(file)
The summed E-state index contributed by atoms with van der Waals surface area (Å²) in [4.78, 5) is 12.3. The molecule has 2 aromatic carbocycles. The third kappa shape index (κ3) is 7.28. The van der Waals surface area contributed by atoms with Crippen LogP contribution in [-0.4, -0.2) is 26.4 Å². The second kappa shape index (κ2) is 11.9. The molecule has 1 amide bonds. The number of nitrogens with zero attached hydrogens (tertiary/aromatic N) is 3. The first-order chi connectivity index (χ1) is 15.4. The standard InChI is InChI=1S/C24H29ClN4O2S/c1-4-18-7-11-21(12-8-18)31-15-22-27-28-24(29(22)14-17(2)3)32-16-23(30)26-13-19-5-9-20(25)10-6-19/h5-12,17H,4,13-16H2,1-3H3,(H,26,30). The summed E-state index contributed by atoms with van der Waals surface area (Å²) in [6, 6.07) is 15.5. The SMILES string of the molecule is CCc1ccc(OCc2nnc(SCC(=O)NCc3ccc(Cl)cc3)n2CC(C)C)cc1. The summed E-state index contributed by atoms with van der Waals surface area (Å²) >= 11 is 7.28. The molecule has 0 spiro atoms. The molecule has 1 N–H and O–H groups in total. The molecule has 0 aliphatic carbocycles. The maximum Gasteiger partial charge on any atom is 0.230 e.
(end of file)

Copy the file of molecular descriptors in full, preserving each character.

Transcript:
The summed E-state index contributed by atoms with van der Waals surface area (Å²) in [4.78, 5) is 12.3. The molecule has 2 aromatic carbocycles. The third kappa shape index (κ3) is 7.28. The van der Waals surface area contributed by atoms with Crippen LogP contribution in [-0.4, -0.2) is 26.4 Å². The second kappa shape index (κ2) is 11.9. The molecule has 1 amide bonds. The number of nitrogens with zero attached hydrogens (tertiary/aromatic N) is 3. The first-order chi connectivity index (χ1) is 15.4. The standard InChI is InChI=1S/C24H29ClN4O2S/c1-4-18-7-11-21(12-8-18)31-15-22-27-28-24(29(22)14-17(2)3)32-16-23(30)26-13-19-5-9-20(25)10-6-19/h5-12,17H,4,13-16H2,1-3H3,(H,26,30). The summed E-state index contributed by atoms with van der Waals surface area (Å²) in [6, 6.07) is 15.5. The SMILES string of the molecule is CCc1ccc(OCc2nnc(SCC(=O)NCc3ccc(Cl)cc3)n2CC(C)C)cc1. The summed E-state index contributed by atoms with van der Waals surface area (Å²) >= 11 is 7.28. The molecule has 0 spiro atoms. The molecule has 1 N–H and O–H groups in total. The molecule has 0 aliphatic carbocycles. The maximum Gasteiger partial charge on any atom is 0.230 e.